To read about his THEATRE career go here, to read about his FILM career go here, to read about his TELEVISION career go here.
In 1967 with ITV franchises up for offer, Wymark joined Johnny Speight and Harry Secombe advising one of the groups bidding for the Yorkshire Television franchise on production polic.
Writing in 1970, old schoolfriend Charles Eckberg recalled Pat Cheeseman "as a youngster lapping up Beethoven and his beloved Richard Strauss, " but also, "in shirt sleeves singing "The Red Flag" to my shaky piano accompaniment."
Eckberg also recalled "the impish Pat who disappeared on an afternoon at the end of which he was to be entertained by the Mayor and Burgesses of Grimsby. He arrived scarcely five minutes late - lolling in the back of a hire car asking, 'what's all the fuss about?'
"He had spent the afternoon looking up old friends and talking to them over a glass of beer in a working men's club."
In June 1970, Neville Nisse reported that, "Patrick Wymark is likeable and intelligent. What he enjoys most when he is not working is going down to his 'local' to meet his pals for a drink and a chat. "
Producer Gerry Anderson recalled, "He was a gentle, friendly man and a bloody good actor. But he was a terrible drinker." Charles Vance (who directed Wymark in the abortive 'Harvey' at the Devonshire Park Theatre, Eastbourne) described his intake of alcohol as "absolutely awesome". As Ian Richardson said, of the Royal Shakespeare Company, "it’s much more puritanical now than it was then...We used to go to a pub called The Black Swan - but we always called it ‘The Dirty Duck’ - and they had a special dispensation to stay open late for the actors, and I can remember Peter O’Toole and Patrick Wymark and Dinsdale Landen ...we all tumbled into The Dirty Duck after the performance, and rolled out about an hour and a half later! [Laughter]"
Director Ron Francis recalls, "I first met Pat around the late sixties when I was a senior cameraman at ATV Elstree when he was doing 'Plane Makers'. He lived in Hampstead near me and we used the same pub seeing each other socially as well as professionally. In those pre-breathalyser days I would frequently give him a lift home after a lock-in. He was very keen on Beethoven and we'd often sit with a bottle of wine listening to recordings in his place."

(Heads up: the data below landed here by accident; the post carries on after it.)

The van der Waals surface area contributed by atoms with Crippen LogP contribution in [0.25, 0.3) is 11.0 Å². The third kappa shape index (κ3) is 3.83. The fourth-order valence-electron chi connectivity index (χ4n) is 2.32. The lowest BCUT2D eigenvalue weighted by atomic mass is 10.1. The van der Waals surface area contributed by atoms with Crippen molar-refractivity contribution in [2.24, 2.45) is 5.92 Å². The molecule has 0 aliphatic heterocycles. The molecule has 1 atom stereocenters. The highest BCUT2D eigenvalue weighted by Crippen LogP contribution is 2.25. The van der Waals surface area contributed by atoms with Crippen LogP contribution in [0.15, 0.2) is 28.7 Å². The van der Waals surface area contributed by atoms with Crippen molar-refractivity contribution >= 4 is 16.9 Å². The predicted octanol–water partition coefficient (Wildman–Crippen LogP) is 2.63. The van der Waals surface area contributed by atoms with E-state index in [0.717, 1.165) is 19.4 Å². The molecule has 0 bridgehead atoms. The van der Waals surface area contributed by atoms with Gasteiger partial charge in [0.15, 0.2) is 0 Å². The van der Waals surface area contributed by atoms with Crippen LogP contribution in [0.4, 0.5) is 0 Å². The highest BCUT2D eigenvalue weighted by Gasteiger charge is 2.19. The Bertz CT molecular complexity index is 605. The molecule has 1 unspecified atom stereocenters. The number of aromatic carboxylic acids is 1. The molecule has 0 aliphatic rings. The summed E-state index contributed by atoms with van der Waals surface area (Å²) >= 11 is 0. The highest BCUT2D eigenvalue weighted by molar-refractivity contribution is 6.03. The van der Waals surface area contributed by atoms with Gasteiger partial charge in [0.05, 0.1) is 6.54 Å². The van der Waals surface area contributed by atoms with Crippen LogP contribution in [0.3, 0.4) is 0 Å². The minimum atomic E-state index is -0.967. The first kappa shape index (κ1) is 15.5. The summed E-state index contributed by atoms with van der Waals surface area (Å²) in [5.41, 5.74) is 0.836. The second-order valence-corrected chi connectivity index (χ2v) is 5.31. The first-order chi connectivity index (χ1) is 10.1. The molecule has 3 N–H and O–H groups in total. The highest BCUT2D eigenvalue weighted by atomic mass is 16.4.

Of his success, Wymark said, "Strangely enough as income rises the cost of living seems to rise with it. I'm very fortunate, though, I can feed and clothe my children. I can bring them up well. I hope. But what more does one want than three good meals a day, and a comfortable bed?"
In contrast to John Wilder, Patrick Wymark described himself as impractical. Ron Francis recalls that,"Pat wasn't one of nature's car drivers. He told me that, on his way home from Elstree, he was stopped by a police motorcyclist who felt that Pat had taken a corner badly. When the officer recognised him he asked for an autograph and sent Pat on his way. Except that Pat had left the steering on a right hand lock and as he drove off knocked the parked police bike over. Soon after that Pat employed a driver"
Patrick Wymark often returned to Grimsby to see his parents, and also took part in the cultural life of the town. In April 1965, he met with members of the town council at a reception and offered to help launch a Civic Theatre if the council would raise the funds. A special committee was set up by the council although it soon floundered. On Sunday 4th June 1967 he returned to open St Stephens' new church hall and in 1969, he narrated a Son et Lumiere at Thornton Curtis.
Ron Francis recalls that at the height of his TV fame, Wymark was seeing a show at the Palladium with his daughter Jane and at the interval, rushed to the bar to try and get a drink before being recongised. But "he was confronted with a guy saying 'You're Matt Monro aren't you, lets have your autograph'. "
In The Singer's Singer: The Life and Music of Matt Monro by Michele Monro, a chapter called The Power Game elaborates on this confusion with Matt Munro doing an impersonation of Wymark during his show at London's Talk of the Town. This leads to (and includes a photo of) Monro playing Wilder in a spoof of The Power Game for the BBC's 1968 Dave Allen Show.
Wymark lived life to the full and unfortunately this may have contributed to a health crisis while preparing to perform at Eastbourne in 1969.
Patrick Wymark died of a heart attack in Melbourne, Australia on 20 October 1970 ,three days before he was due to star in Sleuth at the Comedy Theatre, Melbourne.
"He was quite without 'side' or any inflated opinion of himself," said Frank Whitmarsh in October 1970, "He was an extremely good actor, in whom inborn talent had been developed by good training and plain hard work. As an actor he was too good to be squashed into the sardine tin of one part."
Professor John Lawlor recalled that, "His friends are to be found in every walk of life and to all of them he was passionately loyal. However long the interval, one took up at just the point where one had left off and his unerring memory for one's views was matched only by his warm appreciation of anything he thought based on common sense." Childhood friend Charles Eckberg summed up in October 1970 by saying,"Most of all, I will think of him as a deeply sincere friend ...a man who really honoured his father and his mother, and a man who lived his life as it should have been lived."
Wymark View, Grimsby